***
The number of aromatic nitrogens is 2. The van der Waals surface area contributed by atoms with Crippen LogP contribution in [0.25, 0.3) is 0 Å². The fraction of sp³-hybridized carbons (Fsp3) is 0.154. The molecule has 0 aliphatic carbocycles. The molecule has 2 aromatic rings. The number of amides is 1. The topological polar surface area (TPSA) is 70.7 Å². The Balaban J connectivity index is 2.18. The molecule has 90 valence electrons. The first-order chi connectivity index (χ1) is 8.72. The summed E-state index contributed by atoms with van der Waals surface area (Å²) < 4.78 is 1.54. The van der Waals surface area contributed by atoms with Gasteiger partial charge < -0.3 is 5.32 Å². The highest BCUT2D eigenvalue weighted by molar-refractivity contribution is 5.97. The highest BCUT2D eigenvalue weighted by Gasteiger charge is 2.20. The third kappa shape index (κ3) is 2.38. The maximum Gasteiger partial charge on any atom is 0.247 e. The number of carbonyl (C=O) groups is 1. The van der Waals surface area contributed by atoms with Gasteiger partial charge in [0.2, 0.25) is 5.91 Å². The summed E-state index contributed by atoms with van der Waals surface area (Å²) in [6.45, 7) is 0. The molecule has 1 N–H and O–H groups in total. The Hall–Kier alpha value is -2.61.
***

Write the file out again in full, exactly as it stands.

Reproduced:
The number of aromatic nitrogens is 2. The van der Waals surface area contributed by atoms with Crippen LogP contribution in [0.25, 0.3) is 0 Å². The fraction of sp³-hybridized carbons (Fsp3) is 0.154. The molecule has 0 aliphatic carbocycles. The molecule has 2 aromatic rings. The number of amides is 1. The topological polar surface area (TPSA) is 70.7 Å². The Balaban J connectivity index is 2.18. The molecule has 90 valence electrons. The first-order chi connectivity index (χ1) is 8.72. The summed E-state index contributed by atoms with van der Waals surface area (Å²) < 4.78 is 1.54. The van der Waals surface area contributed by atoms with Gasteiger partial charge < -0.3 is 5.32 Å². The highest BCUT2D eigenvalue weighted by molar-refractivity contribution is 5.97. The highest BCUT2D eigenvalue weighted by Gasteiger charge is 2.20. The third kappa shape index (κ3) is 2.38. The maximum Gasteiger partial charge on any atom is 0.247 e. The number of carbonyl (C=O) groups is 1. The van der Waals surface area contributed by atoms with Gasteiger partial charge in [0.2, 0.25) is 5.91 Å². The summed E-state index contributed by atoms with van der Waals surface area (Å²) in [6.45, 7) is 0. The molecule has 1 N–H and O–H groups in total. The Hall–Kier alpha value is -2.61.